Band...just the word makes my skin crawl a little. Yeah, I did my time, served two years in the hole, got out on early release aka homeschool in the middle of my 8th grade year. Son of a single widowed mom working two jobs made getting to and from marching events and practices impossible. Because everyone but me was marching the majority of my last year in school band was spent staring at the walls of an 8x10 cell, (whoops) I mean practice room, with no new music to work on and no instruction, at all. Despite barely being able to choke through a scale and failing to master my sadly elementary music my report card brandished an "A" in band. Perhaps I just did an extra great job of sitting in the practice room! Then again it could have been a misprint. To earn an "A" one would think I would have had to do...well, anything at all, and the band director would have to have heard me play to render an opinion/grade. All evidence to the contrary, the A was a permanent part of my school transcript. I know band directors do the very best with what they have. I also know millions of musician's roots are in high school band programs. My personal experience with it just didn't foster a positive attitude toward music, not even a little. After a dramatic and terrifying 8th grade experience complete with physical danger, academic monotony, and emotional crisis, my mom made an impromptu decision to homeschool me, beginning in the middle of the school year. She chose music studies as an elective, tracked down the horn repair guy (who happened to be a trumpet player) that fixed my student horn when I sat on it in 7th grade, and asked if he happened to give lessons or knew someone who did. Turns out the repair guy taught trumpet at Shorter University. My mom scheduled me for a lesson a week. Toting my bad attitude, resistance to positivity, untrusting heart, annoyingly positive mom, and my student horn I arrived for my lesson and tried my very best not to like it. Despite may best efforts, my resolve to be grumpy and dark were weaker than the respect I had for the teacher. I simply could not show up unprepared for the following week. He took me seriously, something that I had never experienced before. Like magic, a door opened up and a clear path I couldn't run down fast enough appeared.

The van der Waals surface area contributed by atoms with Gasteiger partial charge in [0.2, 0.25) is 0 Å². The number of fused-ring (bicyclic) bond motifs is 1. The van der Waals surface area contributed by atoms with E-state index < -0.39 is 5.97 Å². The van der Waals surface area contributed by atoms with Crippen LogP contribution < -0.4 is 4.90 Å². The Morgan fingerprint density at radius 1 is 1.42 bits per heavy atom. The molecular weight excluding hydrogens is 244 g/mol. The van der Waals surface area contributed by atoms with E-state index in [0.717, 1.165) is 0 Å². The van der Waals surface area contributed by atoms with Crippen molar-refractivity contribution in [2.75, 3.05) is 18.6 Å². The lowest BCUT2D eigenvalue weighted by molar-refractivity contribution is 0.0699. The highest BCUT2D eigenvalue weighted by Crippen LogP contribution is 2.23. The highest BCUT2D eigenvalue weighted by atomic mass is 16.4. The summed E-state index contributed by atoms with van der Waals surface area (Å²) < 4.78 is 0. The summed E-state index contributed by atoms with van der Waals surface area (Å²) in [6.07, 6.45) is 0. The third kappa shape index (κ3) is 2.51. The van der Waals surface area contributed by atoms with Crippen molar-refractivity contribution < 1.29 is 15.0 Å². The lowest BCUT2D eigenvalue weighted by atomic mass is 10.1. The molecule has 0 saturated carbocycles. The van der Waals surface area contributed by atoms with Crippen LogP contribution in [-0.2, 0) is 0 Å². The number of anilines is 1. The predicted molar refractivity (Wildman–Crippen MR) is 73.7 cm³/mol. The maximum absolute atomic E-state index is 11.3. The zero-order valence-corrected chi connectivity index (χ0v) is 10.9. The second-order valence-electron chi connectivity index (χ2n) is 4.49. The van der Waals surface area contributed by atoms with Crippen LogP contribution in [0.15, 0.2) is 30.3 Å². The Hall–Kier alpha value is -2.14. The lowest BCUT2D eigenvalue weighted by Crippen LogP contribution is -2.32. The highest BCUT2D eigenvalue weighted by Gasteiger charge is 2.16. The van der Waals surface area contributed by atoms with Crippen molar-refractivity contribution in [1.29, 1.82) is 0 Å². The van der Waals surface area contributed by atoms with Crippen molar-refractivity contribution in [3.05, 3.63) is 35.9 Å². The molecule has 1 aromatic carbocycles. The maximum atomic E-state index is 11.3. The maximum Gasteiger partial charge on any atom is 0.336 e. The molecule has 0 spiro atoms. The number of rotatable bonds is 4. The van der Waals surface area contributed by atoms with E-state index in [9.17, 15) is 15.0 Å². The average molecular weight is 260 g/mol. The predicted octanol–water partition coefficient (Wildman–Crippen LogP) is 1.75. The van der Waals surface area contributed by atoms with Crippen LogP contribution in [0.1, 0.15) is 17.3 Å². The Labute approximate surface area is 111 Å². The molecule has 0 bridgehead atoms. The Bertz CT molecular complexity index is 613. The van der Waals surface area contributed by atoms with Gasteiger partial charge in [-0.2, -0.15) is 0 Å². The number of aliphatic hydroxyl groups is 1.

Updated: May 16, 2018